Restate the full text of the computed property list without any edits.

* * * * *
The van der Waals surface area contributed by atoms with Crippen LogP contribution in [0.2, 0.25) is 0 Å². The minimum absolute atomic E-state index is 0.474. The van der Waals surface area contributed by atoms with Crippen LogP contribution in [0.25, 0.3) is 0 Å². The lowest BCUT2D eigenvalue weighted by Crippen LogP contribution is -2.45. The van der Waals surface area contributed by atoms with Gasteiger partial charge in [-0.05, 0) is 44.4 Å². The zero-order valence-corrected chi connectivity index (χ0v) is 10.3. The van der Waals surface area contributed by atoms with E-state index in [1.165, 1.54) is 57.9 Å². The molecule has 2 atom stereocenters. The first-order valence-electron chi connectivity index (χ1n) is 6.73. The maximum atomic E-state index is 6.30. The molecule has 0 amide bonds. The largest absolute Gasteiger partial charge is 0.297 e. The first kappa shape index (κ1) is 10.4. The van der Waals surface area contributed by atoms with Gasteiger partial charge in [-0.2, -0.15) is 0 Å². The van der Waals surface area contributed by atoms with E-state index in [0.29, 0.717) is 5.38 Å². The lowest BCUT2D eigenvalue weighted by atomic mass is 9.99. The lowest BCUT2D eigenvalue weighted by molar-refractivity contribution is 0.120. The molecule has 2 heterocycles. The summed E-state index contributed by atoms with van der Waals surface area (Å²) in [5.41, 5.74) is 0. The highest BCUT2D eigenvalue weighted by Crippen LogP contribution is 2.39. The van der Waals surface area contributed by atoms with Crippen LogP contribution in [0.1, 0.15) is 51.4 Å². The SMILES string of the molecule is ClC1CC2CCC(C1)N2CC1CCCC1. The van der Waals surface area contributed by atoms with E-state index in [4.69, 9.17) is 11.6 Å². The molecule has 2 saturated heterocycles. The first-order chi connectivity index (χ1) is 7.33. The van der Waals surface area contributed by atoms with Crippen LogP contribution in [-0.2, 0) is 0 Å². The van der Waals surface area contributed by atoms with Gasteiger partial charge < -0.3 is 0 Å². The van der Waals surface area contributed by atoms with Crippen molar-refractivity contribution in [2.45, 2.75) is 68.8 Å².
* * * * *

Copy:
The van der Waals surface area contributed by atoms with Crippen LogP contribution in [0.2, 0.25) is 0 Å². The minimum absolute atomic E-state index is 0.474. The van der Waals surface area contributed by atoms with Crippen LogP contribution in [0.25, 0.3) is 0 Å². The lowest BCUT2D eigenvalue weighted by Crippen LogP contribution is -2.45. The van der Waals surface area contributed by atoms with Gasteiger partial charge in [-0.05, 0) is 44.4 Å². The zero-order valence-corrected chi connectivity index (χ0v) is 10.3. The van der Waals surface area contributed by atoms with E-state index in [1.165, 1.54) is 57.9 Å². The molecule has 2 atom stereocenters. The first-order valence-electron chi connectivity index (χ1n) is 6.73. The maximum atomic E-state index is 6.30. The molecule has 0 amide bonds. The largest absolute Gasteiger partial charge is 0.297 e. The first kappa shape index (κ1) is 10.4. The van der Waals surface area contributed by atoms with Gasteiger partial charge in [-0.2, -0.15) is 0 Å². The van der Waals surface area contributed by atoms with E-state index in [0.29, 0.717) is 5.38 Å². The lowest BCUT2D eigenvalue weighted by atomic mass is 9.99. The lowest BCUT2D eigenvalue weighted by molar-refractivity contribution is 0.120. The molecule has 2 heterocycles. The summed E-state index contributed by atoms with van der Waals surface area (Å²) in [5.41, 5.74) is 0. The highest BCUT2D eigenvalue weighted by Crippen LogP contribution is 2.39. The van der Waals surface area contributed by atoms with Crippen LogP contribution in [0.1, 0.15) is 51.4 Å². The SMILES string of the molecule is ClC1CC2CCC(C1)N2CC1CCCC1. The van der Waals surface area contributed by atoms with E-state index in [4.69, 9.17) is 11.6 Å². The molecule has 2 saturated heterocycles. The first-order chi connectivity index (χ1) is 7.33. The van der Waals surface area contributed by atoms with Crippen LogP contribution in [-0.2, 0) is 0 Å². The van der Waals surface area contributed by atoms with Gasteiger partial charge < -0.3 is 0 Å². The van der Waals surface area contributed by atoms with Crippen molar-refractivity contribution in [2.45, 2.75) is 68.8 Å².